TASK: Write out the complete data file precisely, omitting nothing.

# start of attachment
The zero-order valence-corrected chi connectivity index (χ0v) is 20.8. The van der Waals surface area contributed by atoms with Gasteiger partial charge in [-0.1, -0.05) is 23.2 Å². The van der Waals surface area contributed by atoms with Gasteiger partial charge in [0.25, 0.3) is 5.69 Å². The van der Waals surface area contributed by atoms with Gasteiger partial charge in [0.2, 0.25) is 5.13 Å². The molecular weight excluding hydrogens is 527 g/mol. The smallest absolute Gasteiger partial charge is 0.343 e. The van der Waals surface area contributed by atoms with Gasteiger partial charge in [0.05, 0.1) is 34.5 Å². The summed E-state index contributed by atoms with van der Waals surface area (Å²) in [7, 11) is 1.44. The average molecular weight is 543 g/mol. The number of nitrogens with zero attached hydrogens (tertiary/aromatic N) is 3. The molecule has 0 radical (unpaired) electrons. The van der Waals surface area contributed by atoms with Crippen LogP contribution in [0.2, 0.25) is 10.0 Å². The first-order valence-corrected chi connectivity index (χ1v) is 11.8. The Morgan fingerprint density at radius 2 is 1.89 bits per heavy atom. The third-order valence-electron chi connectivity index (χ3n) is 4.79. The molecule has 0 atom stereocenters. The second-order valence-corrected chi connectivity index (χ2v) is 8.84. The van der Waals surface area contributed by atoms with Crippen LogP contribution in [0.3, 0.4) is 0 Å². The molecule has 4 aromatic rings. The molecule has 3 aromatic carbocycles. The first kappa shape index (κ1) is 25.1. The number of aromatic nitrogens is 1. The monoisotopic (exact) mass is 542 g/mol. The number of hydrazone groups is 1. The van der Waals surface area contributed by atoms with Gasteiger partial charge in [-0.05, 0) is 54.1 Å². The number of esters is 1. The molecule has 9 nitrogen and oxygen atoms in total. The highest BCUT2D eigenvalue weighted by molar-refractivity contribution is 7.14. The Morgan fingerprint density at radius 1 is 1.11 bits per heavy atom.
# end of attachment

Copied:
The zero-order valence-corrected chi connectivity index (χ0v) is 20.8. The van der Waals surface area contributed by atoms with Gasteiger partial charge in [-0.1, -0.05) is 23.2 Å². The van der Waals surface area contributed by atoms with Gasteiger partial charge in [0.25, 0.3) is 5.69 Å². The van der Waals surface area contributed by atoms with Gasteiger partial charge in [0.2, 0.25) is 5.13 Å². The molecular weight excluding hydrogens is 527 g/mol. The smallest absolute Gasteiger partial charge is 0.343 e. The van der Waals surface area contributed by atoms with Gasteiger partial charge in [0.05, 0.1) is 34.5 Å². The summed E-state index contributed by atoms with van der Waals surface area (Å²) in [7, 11) is 1.44. The average molecular weight is 543 g/mol. The number of nitrogens with zero attached hydrogens (tertiary/aromatic N) is 3. The molecule has 0 radical (unpaired) electrons. The van der Waals surface area contributed by atoms with Crippen LogP contribution in [0.2, 0.25) is 10.0 Å². The first-order valence-corrected chi connectivity index (χ1v) is 11.8. The Morgan fingerprint density at radius 2 is 1.89 bits per heavy atom. The third-order valence-electron chi connectivity index (χ3n) is 4.79. The molecule has 0 atom stereocenters. The second-order valence-corrected chi connectivity index (χ2v) is 8.84. The van der Waals surface area contributed by atoms with Crippen LogP contribution in [0.3, 0.4) is 0 Å². The molecule has 4 aromatic rings. The molecule has 3 aromatic carbocycles. The first kappa shape index (κ1) is 25.1. The number of aromatic nitrogens is 1. The monoisotopic (exact) mass is 542 g/mol. The number of hydrazone groups is 1. The van der Waals surface area contributed by atoms with Gasteiger partial charge in [-0.05, 0) is 54.1 Å². The number of esters is 1. The molecule has 9 nitrogen and oxygen atoms in total. The highest BCUT2D eigenvalue weighted by molar-refractivity contribution is 7.14. The Morgan fingerprint density at radius 1 is 1.11 bits per heavy atom.